In stage 1, a Phase II feasibility study, all patients will receive a daily intravenous infusion of 20% Human Albumin Solution (HAS) during of their admission (maximum of 14 days from randomisation). The dose will be administered to target a daily serum albumin of 35g/l. The following suggested protocol will be provided for clinicians:
1. If serum albumin 30-34g/l give 100mls 20% HAS
2. If serum albumin 26-29g/l, give 200mls 20% HAS
3. If serum albumin 20-25g/l, give 300mls 20% HAS
4. If serum albumin <20g/l, give 400mls 20% HAS

Randomised Control Trial (RCT):
In stage 2, a phase III RCT, patients will receive a daily intravenous infusion of either the immune restorative albumin protocol 20% HAS (dose based on the same suggested protocol as the feasibility study) or standard medical care for the duration of their admission (maximum of 14 days from trial randomisation).

Intervention type

Other

Phase

Phase II/III

Drug names

Primary outcome measures

Feasibility Study:
1. Daily serum albumin level for the duration of trial treatment period (maximum 14 days or discharge/death (if less than 14 days)
Patients will not be followed up after trial treatment.

RCT:
Composite outcome of incidences of
1. Nosocomial infection
2. Extra hepatic organ dysfunction
3. Mortality
As measured during the trial treatment period (maximum 14 days or discharge/death (if less than 14 days)
Patients in the RCT will be followed up for up to 6 months following discharge from hospital.

Secondary outcome measures

Feasibility Study:
1. Daily leukocyte function assessed by laboratory based leukocyte bioassay

RCT:
2. Mortality at 28 days post randomisation and 3 & 6 months post discharge
3. Time to outcome (first event of infection/organ dysfunction/death)
4. Transplant within six months of treatment
5. Total amount of HAS administered during treatment period
6. Duration of hospital stay
7. Prognostic score (assessed by UKELD, MELD, Child’s Pugh scores) at baseline and end of treatment
8. Worst daily NEWS score during the treatment period
9. Incidence of SIRS during treatment period
10. Incidence of Septic Shock during treatment period
11. Days in ICU during treatment period
12. Incremental cost and cost-effectiveness up to 6 months post discharge
13. Impact on quality of life (QOL) up to 6 months post discharge
14. Safety and tolerability of HAS as indicated by Serious Adverse Events (SAEs)
15. Requirement for nutritional support (nasogastric feed, nutritional supplements or total parenteral nutrition) during treatment period

Overall trial start date

30/04/2015

Overall trial end date

30/10/2017

Reason abandoned

Eligibility

Participant inclusion criteria

1. All patients admitted to hospital with acute onset or worsening of complications of cirrhosis e.g. alcoholic hepatitis, hepatic encephalopathy, ascites, hepatic hydrothorax, hyperbilirubinaemia, oesophageal variceal bleed, any infection precipitating acute decompensation or any other presentation of acute decompensation / acute onset chronic liver failure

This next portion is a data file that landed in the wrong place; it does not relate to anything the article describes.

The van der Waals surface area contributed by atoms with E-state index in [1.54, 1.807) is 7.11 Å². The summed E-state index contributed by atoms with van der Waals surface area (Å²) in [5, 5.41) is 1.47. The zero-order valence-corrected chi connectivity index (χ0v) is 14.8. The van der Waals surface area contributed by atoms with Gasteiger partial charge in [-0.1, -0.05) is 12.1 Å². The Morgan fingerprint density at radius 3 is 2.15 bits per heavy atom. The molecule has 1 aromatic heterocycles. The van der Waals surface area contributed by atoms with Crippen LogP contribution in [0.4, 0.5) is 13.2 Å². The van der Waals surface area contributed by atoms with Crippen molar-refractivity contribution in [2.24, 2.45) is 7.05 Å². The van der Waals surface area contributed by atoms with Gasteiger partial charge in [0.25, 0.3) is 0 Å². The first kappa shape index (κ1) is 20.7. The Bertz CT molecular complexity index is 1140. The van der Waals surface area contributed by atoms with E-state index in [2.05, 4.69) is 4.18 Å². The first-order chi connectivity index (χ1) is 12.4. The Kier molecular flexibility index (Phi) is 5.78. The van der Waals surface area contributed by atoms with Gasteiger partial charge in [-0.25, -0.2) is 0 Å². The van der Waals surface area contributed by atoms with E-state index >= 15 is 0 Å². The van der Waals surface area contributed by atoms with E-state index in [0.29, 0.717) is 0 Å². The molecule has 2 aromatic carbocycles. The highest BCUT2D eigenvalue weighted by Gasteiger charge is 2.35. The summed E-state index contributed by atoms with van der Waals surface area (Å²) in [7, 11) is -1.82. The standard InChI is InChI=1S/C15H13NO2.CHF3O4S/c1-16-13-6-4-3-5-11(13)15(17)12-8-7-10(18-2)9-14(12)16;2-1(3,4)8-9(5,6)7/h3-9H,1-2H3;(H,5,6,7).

2. Over 18 years of age
3. Predicted hospital admission > 5 days at trial enrolment, which must be within 72 hours of admission
4. Serum albumin <30g/l at screening
5. Documented informed consent to participate (or consent given by a legal representative)

Participant type

Patient

Age group

Adult

Gender

Both

Target number of participants

Planned Sample Size: 946; UK Sample Size: 946

Participant exclusion criteria

1. Advanced hepatocellular carcinoma with life expectancy of less than 8 weeks
2. Patients who will receive palliative treatment only during their hospital admission
3. Pregnancy
4. Known or suspected severe cardiac dysfunction
5. Any clinical condition which the investigator considers would make the patient unsuitable for the trial
6. The patient has been involved in a clinical trial of Investigational Medicinal Products (IMPs) within the previous 30 days (including re-randomisation into the RCT)
7. Trial investigator unable to identify the patient (by NHS number)

Recruitment start date

30/04/2015

Recruitment end date

30/10/2017

Locations

Countries of recruitment

United Kingdom

Trial participating centre

University College London
Gower Street
London
WC1E 6BT
United Kingdom

Sponsor information

Organisation

University College London (UK)

Sponsor details

Gower Street
London
WC1E 6BT
United Kingdom

Sponsor type

Hospital/treatment centre

Website

Funders

Funder type

Government

Funder name

National Institute for Health Research

Alternative name(s)

NIHR

Funding Body Type

government organisation

Funding Body Subtype

Federal/National Government

Location

United Kingdom

Funder name

Wellcome Trust

Alternative name(s)

Funding Body Type

private sector organisation

Funding Body Subtype

international

Location

United Kingdom

Results and Publications

Publication and dissemination plan

Not provided at time of registration

Intention to publish date

Participant level data

Not provided at time of registration

Results - basic reporting

Publication summary

2016 protocol in: http://www.ncbi.nlm.nih.gov/pubmed/26810999

Publication citations

Additional files

Editorial Notes

RP 27/01/2016: Publication reference added.